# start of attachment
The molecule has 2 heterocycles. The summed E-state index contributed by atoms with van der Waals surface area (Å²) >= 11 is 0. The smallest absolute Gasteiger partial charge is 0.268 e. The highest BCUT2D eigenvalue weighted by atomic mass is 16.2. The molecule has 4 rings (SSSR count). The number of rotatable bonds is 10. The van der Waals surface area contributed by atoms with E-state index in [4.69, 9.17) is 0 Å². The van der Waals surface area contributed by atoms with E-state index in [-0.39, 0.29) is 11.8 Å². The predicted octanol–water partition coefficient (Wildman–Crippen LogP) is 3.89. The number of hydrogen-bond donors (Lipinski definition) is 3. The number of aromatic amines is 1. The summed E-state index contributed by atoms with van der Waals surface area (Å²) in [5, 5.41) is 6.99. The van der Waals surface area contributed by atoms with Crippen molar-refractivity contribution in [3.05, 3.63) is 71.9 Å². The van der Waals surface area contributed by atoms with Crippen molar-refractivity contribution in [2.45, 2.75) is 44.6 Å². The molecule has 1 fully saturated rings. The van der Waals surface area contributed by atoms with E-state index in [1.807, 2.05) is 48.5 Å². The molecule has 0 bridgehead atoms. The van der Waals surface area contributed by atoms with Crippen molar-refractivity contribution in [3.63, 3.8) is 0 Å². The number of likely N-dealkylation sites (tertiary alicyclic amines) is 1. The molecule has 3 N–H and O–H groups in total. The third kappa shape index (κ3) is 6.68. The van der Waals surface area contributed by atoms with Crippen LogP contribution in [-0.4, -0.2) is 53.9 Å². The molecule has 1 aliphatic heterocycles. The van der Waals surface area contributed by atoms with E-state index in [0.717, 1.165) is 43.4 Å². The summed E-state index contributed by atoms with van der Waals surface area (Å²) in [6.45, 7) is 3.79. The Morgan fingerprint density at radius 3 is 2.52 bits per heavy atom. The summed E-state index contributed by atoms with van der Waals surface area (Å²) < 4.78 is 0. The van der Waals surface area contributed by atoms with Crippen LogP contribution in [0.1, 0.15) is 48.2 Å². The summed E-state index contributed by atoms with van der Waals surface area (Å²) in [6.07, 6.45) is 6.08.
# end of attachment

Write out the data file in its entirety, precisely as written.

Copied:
The molecule has 2 heterocycles. The summed E-state index contributed by atoms with van der Waals surface area (Å²) >= 11 is 0. The smallest absolute Gasteiger partial charge is 0.268 e. The highest BCUT2D eigenvalue weighted by atomic mass is 16.2. The molecule has 4 rings (SSSR count). The number of rotatable bonds is 10. The van der Waals surface area contributed by atoms with E-state index in [4.69, 9.17) is 0 Å². The van der Waals surface area contributed by atoms with E-state index in [-0.39, 0.29) is 11.8 Å². The predicted octanol–water partition coefficient (Wildman–Crippen LogP) is 3.89. The number of hydrogen-bond donors (Lipinski definition) is 3. The number of aromatic amines is 1. The summed E-state index contributed by atoms with van der Waals surface area (Å²) in [5, 5.41) is 6.99. The van der Waals surface area contributed by atoms with Crippen molar-refractivity contribution in [3.05, 3.63) is 71.9 Å². The van der Waals surface area contributed by atoms with Crippen molar-refractivity contribution in [2.45, 2.75) is 44.6 Å². The molecule has 1 fully saturated rings. The van der Waals surface area contributed by atoms with E-state index in [1.807, 2.05) is 48.5 Å². The molecule has 0 bridgehead atoms. The van der Waals surface area contributed by atoms with Crippen molar-refractivity contribution in [3.63, 3.8) is 0 Å². The number of likely N-dealkylation sites (tertiary alicyclic amines) is 1. The molecule has 3 N–H and O–H groups in total. The third kappa shape index (κ3) is 6.68. The van der Waals surface area contributed by atoms with Crippen LogP contribution in [-0.4, -0.2) is 53.9 Å². The molecule has 1 aliphatic heterocycles. The van der Waals surface area contributed by atoms with E-state index in [0.717, 1.165) is 43.4 Å². The summed E-state index contributed by atoms with van der Waals surface area (Å²) in [6.45, 7) is 3.79. The Morgan fingerprint density at radius 3 is 2.52 bits per heavy atom. The summed E-state index contributed by atoms with van der Waals surface area (Å²) < 4.78 is 0. The van der Waals surface area contributed by atoms with Crippen LogP contribution in [0.1, 0.15) is 48.2 Å². The summed E-state index contributed by atoms with van der Waals surface area (Å²) in [6.07, 6.45) is 6.08.